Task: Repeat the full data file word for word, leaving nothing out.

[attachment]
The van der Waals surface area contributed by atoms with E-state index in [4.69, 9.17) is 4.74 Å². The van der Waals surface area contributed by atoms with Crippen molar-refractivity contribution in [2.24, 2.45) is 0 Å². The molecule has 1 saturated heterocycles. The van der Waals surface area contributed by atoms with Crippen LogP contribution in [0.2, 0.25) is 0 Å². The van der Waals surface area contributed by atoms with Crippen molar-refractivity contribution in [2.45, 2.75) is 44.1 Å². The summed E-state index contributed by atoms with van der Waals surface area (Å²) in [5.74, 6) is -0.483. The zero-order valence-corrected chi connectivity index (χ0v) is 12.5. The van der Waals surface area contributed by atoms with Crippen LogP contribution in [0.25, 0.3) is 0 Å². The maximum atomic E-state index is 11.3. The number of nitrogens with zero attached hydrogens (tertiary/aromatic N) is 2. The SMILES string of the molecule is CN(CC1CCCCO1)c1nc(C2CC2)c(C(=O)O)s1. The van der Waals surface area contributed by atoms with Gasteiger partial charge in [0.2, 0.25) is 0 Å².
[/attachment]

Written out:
The van der Waals surface area contributed by atoms with E-state index in [4.69, 9.17) is 4.74 Å². The van der Waals surface area contributed by atoms with Crippen molar-refractivity contribution in [2.24, 2.45) is 0 Å². The molecule has 1 saturated heterocycles. The van der Waals surface area contributed by atoms with Crippen LogP contribution in [0.2, 0.25) is 0 Å². The van der Waals surface area contributed by atoms with Crippen molar-refractivity contribution in [2.45, 2.75) is 44.1 Å². The summed E-state index contributed by atoms with van der Waals surface area (Å²) in [5.74, 6) is -0.483. The zero-order valence-corrected chi connectivity index (χ0v) is 12.5. The van der Waals surface area contributed by atoms with Crippen LogP contribution in [0.25, 0.3) is 0 Å². The maximum atomic E-state index is 11.3. The number of nitrogens with zero attached hydrogens (tertiary/aromatic N) is 2. The SMILES string of the molecule is CN(CC1CCCCO1)c1nc(C2CC2)c(C(=O)O)s1. The van der Waals surface area contributed by atoms with Gasteiger partial charge in [0.2, 0.25) is 0 Å².